Investing and trading options can seem like opposing and incompatible strategies. But using options may be one of your smartest strategies for increasing retirement income.
Investing during your retirement years is a little different than investing to prepare for them. When you were young and just starting out, you could take a lot of risks. If your investments didn’t quite work out, you had plenty of time to get back on track.
When you were in your prime earning years, you probably started thinking ahead, mixing stocks and bonds with some alternative investments for a little spice. Maybe some gold, or a limited partnership, or even an angel investment with a friend.
But retirement is rarely a time to speculate. For most people, sticking with reliable dividend stocks has been a successful strategy for safely growing a retirement portfolio. After all, your retirement fund is there to provide you with income to live the life you want, and what you want is stability and income.
That means investors avoid options, finding them too risky or volatile for retirement. But that doesn’t have to be the case. What many investors new to options don’t immediately realize is that there are dozens of different strategies that use options, many of them designed to reduce the overall risk in your portfolio. These are not speculative “jackpot” types of trading, but rather understated strategies designed to help you achieve your goals.
Money morningOptions trading specialist Tom Gentile has a strategy that uses options that can turn the stocks you already own into income payers.
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The strategy is called “covered call writing.” That’s a fancy way of saying that you sell options on stocks that you already own.
And selling calls is as easy as clicking a button. There is no complicated math or special brokerage lingo to memorize.
Here’s exactly how to do this and start adding income to your retirement portfolio. today…
How to sell calls for retirement income
Selling a covered call is simple. All you need to do is own at least 100 shares of a stock (option contracts are for 100 shares) and then go to your brokerage account and look for a call option on that stock with a strike price and an expiration date. expiration. comfortable with, then sell it.
When you sell a call option, you collect the premium or cost of that option immediately. No matter what happens next, that premium is yours. And if you do it over and over again, it can become a good source of income.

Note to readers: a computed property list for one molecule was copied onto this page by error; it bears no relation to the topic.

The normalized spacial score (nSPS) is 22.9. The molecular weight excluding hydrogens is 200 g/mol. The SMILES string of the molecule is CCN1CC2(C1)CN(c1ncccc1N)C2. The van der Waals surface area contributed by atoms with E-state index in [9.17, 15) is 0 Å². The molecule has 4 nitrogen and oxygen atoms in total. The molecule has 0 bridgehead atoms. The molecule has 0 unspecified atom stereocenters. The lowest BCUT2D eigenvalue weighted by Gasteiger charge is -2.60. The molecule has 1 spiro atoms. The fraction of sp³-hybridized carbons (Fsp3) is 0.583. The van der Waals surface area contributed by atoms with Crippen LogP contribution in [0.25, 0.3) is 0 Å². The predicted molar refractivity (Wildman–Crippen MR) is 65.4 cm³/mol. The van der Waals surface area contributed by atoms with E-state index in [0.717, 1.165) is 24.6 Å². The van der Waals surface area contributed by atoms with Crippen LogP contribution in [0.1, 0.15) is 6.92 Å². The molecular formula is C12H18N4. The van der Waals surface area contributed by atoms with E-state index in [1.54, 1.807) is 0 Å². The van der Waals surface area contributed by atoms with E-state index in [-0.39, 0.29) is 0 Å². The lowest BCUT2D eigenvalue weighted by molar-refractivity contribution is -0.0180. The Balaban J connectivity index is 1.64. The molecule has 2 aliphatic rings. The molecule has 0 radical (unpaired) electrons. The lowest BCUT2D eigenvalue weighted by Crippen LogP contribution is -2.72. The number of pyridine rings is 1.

But there are three things that can happen when you sell a call option that you should be aware of.
First, if the share price stays the same for the life of the purchase contract, then your premium will be pocketed. Congratulations, you just received a payment to hold a share in your portfolio!
Second, the price of the stock may go down. If the stock falls, you may not be very happy, but stocks go up and down all the time, so expect some fluctuation in your portfolio anyway. But this time, he collected cash on the option he sold. And don’t forget that you still own the stocks that are likely to pay you a dividend and have the potential to rise again. After all, that’s why you bought it in the first place.
Third, stocks can go up in price and make the call you sold actionable. This is where you should pay attention. If the shares go up, the new option owner may decide to withdraw his shares from you. That just means that they can buy your shares at the price specified in the contract. You get that price, which will be a profit since you started, and you can still keep the premium. You can then take that cash to buy shares of the stock you own if it falls or buy a new share and start the process over.
It’s not bad at all. The only real risk here is if the stocks you own skyrocket and you lose those gains. But you likely have stable companies in your retirement portfolio, and this strategy will give you a solid income on those stocks.
Just remember, every time you sell a call option and your shares are not canceled, you can deposit your earnings and sell a new covered call option to do it again. And you can continue to do so, every few weeks, if you want.
If a low-risk income stream doesn’t fit into a retirement plan, what does?
For more information on how Tom uses options to help his subscribers, be sure to check out this …
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This is an opportunity you don’t want to miss.
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